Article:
The parliament has only two sessions left before 2019 elections which are monsoon and winter sessions of 2018. As we know that there cannot be any budget session before the general election and if the election is held on time. All the legislative functions have to be done within these two sessions. Therefore, if the govt has any concrete plan for the Gorkhas then that must be done by the winter session of 2018. The winter session ends by the second week of December. It will be a litmus test for the BJP govt after the two sessions of the parliament and by that time we will be getting our answers straight.

We must be cautious as some may say that it will be more prudent to have a clean chit from West Bengal if we are to form a Gorkha state following the Vajpai code of forming states. So, to remind such school of thoughts, even for a bold monetary policy like demonetization none of the states was consulted. Mamata Banerji compared demonetization with the financial emergency. Besides, Modi in 2018 is far more powerful than Vajpai was in 2004. So technically, there isn’t really any hurdle for the Modi govt in bringing the Gorkha state formation bill.

The jobless youth, distressed farmers and religious disharmony have contributed enough to the anti-incumbency factor. The rising crude oil price is another thing to worry about which is likely to increase the revenue deficit of the country. The repeated failure of the govt has been observed over the past three years as they have been unable to meet the expected fiscal target. The high fiscal deficit can affect the economic health of the country. The fiscal uncertainty after demonetization and GST along with the above-mentioned crisis can possibly delay the promises made by the govt in the earlier elections. Thus, affecting the popularity of Prime Minister Modi. It is therefore very likely that the govt may call for the snap election in Nov 2018 along with other assembly polls to bypass the huge undercurrent that has been developing against the central govt after they have been unable to keep their big 2014 election promises. The early election means only one parliamentary session will be left i.e. the monsoon session which will end by August 2018. This is imperative for us to know that our demand can be met only if the govt makes the required constitutional amendments. This timeline must be anticipated and it is high time that we wake up from the slumber and smell the coffee.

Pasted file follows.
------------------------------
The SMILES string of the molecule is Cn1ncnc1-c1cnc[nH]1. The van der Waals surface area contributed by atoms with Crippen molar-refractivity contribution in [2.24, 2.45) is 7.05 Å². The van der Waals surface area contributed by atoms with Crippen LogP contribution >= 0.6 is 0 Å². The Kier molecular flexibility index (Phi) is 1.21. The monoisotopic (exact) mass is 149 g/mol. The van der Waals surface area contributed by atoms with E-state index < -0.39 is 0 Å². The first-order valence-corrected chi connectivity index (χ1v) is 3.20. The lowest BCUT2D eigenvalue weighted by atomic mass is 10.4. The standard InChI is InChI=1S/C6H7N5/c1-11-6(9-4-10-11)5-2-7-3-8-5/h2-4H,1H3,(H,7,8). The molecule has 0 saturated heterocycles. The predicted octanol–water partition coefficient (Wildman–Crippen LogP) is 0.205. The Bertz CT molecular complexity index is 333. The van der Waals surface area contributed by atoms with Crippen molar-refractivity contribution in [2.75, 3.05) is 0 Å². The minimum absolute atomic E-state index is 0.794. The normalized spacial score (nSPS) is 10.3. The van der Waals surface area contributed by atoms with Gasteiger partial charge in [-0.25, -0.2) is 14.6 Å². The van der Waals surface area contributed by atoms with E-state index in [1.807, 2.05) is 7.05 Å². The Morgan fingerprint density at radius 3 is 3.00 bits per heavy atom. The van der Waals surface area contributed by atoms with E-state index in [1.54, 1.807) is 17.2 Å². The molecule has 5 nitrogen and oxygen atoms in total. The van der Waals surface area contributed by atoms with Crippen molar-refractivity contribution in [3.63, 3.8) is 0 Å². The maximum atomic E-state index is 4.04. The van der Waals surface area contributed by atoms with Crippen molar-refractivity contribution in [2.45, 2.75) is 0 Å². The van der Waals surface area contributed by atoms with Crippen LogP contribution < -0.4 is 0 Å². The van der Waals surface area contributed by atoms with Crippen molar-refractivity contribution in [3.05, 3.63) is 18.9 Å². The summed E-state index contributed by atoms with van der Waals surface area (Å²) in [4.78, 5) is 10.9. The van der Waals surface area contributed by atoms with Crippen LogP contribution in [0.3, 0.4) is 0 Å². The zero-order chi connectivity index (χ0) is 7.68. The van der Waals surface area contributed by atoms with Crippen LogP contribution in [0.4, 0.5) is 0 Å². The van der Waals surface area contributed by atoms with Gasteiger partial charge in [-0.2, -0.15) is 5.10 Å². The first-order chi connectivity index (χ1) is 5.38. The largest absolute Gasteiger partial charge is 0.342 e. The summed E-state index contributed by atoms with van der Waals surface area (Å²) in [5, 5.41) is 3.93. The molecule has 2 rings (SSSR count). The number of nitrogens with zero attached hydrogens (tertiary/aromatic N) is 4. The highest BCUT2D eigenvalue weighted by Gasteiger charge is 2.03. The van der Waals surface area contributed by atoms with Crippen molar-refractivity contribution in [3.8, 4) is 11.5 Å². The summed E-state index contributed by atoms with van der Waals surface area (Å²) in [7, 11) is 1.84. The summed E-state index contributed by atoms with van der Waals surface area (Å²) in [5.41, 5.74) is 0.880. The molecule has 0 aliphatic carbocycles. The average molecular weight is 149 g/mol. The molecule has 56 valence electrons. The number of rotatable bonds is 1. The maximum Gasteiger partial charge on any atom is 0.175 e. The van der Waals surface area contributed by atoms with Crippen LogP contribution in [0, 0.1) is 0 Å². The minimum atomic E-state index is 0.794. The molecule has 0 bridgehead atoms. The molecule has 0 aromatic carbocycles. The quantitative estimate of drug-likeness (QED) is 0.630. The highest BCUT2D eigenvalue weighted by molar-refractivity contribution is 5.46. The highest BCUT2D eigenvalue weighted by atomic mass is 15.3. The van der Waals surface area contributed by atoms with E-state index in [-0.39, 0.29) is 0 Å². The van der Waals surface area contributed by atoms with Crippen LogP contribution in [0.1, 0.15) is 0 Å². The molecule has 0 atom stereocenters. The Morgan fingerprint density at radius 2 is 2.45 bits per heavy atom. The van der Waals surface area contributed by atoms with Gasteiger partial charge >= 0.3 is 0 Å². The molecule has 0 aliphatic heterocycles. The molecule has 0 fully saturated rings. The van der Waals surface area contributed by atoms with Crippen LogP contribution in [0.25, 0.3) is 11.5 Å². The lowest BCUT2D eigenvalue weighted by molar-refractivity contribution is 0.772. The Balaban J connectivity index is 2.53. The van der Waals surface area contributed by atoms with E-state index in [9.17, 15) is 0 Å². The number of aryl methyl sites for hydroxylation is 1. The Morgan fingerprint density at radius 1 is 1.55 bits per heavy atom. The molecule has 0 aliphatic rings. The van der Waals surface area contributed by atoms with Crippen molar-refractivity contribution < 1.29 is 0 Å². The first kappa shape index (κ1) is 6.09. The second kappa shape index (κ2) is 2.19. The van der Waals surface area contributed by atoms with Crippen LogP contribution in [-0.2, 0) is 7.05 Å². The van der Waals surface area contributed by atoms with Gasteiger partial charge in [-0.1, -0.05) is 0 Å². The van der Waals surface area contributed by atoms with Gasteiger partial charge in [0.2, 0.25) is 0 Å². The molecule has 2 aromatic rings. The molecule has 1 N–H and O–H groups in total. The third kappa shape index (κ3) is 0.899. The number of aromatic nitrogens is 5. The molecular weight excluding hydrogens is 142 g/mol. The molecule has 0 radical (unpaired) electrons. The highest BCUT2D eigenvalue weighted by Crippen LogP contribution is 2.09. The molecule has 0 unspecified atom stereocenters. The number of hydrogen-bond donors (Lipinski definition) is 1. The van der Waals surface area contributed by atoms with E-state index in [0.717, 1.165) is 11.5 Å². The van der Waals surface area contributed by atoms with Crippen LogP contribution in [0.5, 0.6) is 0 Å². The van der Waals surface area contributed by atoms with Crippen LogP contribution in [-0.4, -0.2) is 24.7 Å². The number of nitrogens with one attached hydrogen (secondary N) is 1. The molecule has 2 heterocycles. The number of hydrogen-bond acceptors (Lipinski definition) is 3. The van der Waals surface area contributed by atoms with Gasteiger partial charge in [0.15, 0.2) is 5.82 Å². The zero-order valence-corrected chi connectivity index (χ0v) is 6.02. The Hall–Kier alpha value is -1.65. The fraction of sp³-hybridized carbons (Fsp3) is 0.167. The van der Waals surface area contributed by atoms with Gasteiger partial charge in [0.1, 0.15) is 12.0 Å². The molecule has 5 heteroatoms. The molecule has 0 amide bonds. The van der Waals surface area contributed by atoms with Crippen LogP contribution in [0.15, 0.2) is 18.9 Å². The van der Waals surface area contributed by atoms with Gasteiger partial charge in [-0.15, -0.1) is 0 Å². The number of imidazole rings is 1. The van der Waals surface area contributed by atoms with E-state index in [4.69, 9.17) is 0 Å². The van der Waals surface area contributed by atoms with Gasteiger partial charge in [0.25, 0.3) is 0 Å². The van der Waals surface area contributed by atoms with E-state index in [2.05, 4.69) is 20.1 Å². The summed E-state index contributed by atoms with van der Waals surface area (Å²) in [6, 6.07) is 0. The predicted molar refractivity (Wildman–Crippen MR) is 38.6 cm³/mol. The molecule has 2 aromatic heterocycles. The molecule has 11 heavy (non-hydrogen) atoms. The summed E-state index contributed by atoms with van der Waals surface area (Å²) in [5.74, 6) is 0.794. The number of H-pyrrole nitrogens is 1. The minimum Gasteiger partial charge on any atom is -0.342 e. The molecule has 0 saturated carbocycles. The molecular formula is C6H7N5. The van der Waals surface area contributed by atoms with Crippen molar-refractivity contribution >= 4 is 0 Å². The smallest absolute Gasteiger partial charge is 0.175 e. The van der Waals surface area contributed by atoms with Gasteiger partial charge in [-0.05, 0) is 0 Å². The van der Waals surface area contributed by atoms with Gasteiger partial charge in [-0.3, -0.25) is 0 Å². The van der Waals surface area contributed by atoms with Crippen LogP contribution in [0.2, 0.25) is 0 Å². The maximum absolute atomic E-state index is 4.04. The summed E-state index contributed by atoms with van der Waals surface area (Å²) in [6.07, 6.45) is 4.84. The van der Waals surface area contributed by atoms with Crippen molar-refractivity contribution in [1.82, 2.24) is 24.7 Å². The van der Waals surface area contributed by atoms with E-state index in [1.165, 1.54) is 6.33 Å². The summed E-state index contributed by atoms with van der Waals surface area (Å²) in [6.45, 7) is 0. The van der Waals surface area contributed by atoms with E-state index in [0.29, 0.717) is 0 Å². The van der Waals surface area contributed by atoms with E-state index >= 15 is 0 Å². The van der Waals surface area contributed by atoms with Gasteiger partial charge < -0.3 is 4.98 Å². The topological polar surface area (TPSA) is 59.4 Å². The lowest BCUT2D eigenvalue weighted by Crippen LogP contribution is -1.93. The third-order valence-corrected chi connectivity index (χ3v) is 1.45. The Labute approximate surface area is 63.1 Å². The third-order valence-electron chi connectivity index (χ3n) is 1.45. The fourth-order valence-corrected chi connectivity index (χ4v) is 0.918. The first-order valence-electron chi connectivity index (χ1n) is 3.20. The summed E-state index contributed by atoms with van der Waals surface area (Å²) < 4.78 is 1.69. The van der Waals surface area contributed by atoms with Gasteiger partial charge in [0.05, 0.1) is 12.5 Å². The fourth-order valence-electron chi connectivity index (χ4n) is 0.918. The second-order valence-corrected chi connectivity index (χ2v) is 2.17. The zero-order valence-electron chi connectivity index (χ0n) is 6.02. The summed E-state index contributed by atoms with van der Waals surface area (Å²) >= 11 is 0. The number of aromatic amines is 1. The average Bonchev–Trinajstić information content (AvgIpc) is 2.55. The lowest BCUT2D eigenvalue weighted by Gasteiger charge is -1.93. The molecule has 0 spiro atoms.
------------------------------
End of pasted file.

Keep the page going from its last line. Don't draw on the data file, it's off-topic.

Binay faction of GJM and GNLF has decided to support Trinamul Congress for the Darjeeling Lok Sabha seat in 2019 general election and thus changing the gear of the politics in the hills. Amid such situation, does BJP have any plans for Darjeeling? Is it that they have materialized enough from Darjeeling that they now take Gorkhas as their liability? Does BJP want to disassociate themselves from the Gorkha issues since the bhadraloks have more stake in the parliament? Does Modi mantra of “Reform, Perform and Transform” apply for Darjeeling? Is “Gorkha ka Sapna still Modi ka Sapna”? These are some of the very pertinent questions which they have possibly tried to answer with the indifference that they exhibited when 13 people were mercilessly killed by the Mamata administration during the 2017 Gorkhaland movement. However, we must ask our MP Ahluwalia, now a Union Minister and the BJP govt on the issues for which they have received our mandate for ten years. The Telegraph has reported that MP Ahluwalia will be visiting Siliguri to inaugurate the reopening of the passport Sewa Kendra but it is still unknown whether he will visit Darjeeling and address the people. Reform, Perform and Transform for Gorkhas only mean a Gorkha state.

It is more apparent that the BJP is unlikely to draw a single seat from Bengal in the next general election. There is also no chance for them to form a majority govt at the centre. Therefore, instead of missing the bus again we must mould the iron at the time when it is hot.